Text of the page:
However, even Alexey Gruzdev, Russia’s trade representative in China slightly deters the hopes of Russian exporters. He said in a recent interview that Russian exporters should build up a long-term strategy to become more recognizable in the Chinese market, because, low prices are insufficient to secure a future for Russia's food industry in China, and there is a need for a strategic business development.
Artem Zhdanov, a co-owner and marketing director of the UChina consulting company, is also quite skeptical about the existing appeal of Russian products to Chinese consumers.
“Russian products are familiar primarily in Xinjiang and in the northern provinces of China,” Zhdanov said. “In the rest of the country, the visibility of Russian products is virtually zero. I would say that Russian products are losing out to those of the U.S, Australia and New Zealand. To change this situation, years of methodical effort are required.”
China's Heilongjiang Province is now the biggest consumer of Russian food products in the country. Russia accounts for about 16.6 percent of all foreign trade of the province that is located right on the Sino-Russian border.
Local media there is actually beginning to highlight the advantages of “eco-friendly food” from Russia and to discuss the prospects of trade growth between two countries. But the province itself ranks only 21stin the list of Chinese provinces according to GRP and is not the biggest market there.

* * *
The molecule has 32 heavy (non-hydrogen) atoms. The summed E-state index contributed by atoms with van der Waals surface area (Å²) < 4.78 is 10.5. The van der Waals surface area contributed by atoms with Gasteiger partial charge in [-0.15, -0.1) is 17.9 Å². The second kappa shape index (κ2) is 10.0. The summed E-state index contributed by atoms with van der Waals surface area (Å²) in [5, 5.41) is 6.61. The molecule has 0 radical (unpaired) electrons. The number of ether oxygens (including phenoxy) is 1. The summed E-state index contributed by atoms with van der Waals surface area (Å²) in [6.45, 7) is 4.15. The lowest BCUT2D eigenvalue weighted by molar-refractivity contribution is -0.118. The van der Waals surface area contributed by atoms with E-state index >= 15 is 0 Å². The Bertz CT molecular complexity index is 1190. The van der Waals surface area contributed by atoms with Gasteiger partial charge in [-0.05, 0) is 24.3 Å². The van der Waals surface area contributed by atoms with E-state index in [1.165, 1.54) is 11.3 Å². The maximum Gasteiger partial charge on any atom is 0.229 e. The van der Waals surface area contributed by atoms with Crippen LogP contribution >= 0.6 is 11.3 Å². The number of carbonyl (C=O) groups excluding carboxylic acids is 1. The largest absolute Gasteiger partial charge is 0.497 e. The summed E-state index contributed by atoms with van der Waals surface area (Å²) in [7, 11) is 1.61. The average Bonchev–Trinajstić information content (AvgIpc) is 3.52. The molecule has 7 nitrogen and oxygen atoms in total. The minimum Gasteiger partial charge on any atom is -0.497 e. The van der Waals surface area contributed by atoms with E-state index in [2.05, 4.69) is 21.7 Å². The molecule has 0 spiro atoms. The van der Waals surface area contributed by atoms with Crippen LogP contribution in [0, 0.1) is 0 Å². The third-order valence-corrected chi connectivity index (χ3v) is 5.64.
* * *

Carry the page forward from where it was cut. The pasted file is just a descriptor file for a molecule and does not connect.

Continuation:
Apparently, there is no chance for Russian producers to extend their reach beyond the Heilongjiang Province without adapting their products to Chinese tastes. “Most Chinese don't like sweet or fat products, so there needs to be less sugar and oil in these goods,” a source from the Russian export industry said.
Big marketing campaigns are also required to win over Chinese consumers, according to Artem Zhdanov. “Only a few Russian companies could afford large advertising campaigns, even in a single province,” he said.
Despite the weak representation of Russian food products in the Chinese market, Ivan Zuenko, a research fellow at Center for Asia Pacific Studies of Russian Academy of Sciences’ Far Eastern Branch, believes that there are few steps that Russian authorities could take in order to help improve the situation.
“The most important thing that only the authorities are capable of doing is the creation and development of a ‘Made in Russia’ brand which focuses on the ecological advantages of Russian products. Without the government's involvement, even our largest exporters will be unable to develop this brand,” Zuenko said.
Artem Zhdanov thinks that the branding process could be initiated by the involvement of the Russian Export Center (REC), a development institution created in 2015 with the support of Russian government and Vnesheconombank (VEB).
The REC already makes an effort to help Russian exporters enter the Chinese market by organizing their participation in various trade exhibitions.
“The right thing to do is to create some kind of association of exporters aimed at the Chinese market with the support of the REC and the government. Such an association could start working on brand development in the China’s market, for example,” Zhdanov said.
Despite the close political ties between Moscow and Beijing, bilateral trade has been consistently declining during the past few years. 2016 trade turnover finally showed a 2.2 percent increase and reached $69.5 billion. However, trade turnover between the two countries is comparatively small, and it remains very disproportional.
China is the leading exporter to Russia, while Moscow is 16th in the list of China's major trade partners. Russian exports to China are dominated by hydrocarbons, with oil and gas amounting to more than 60 percent of these exports.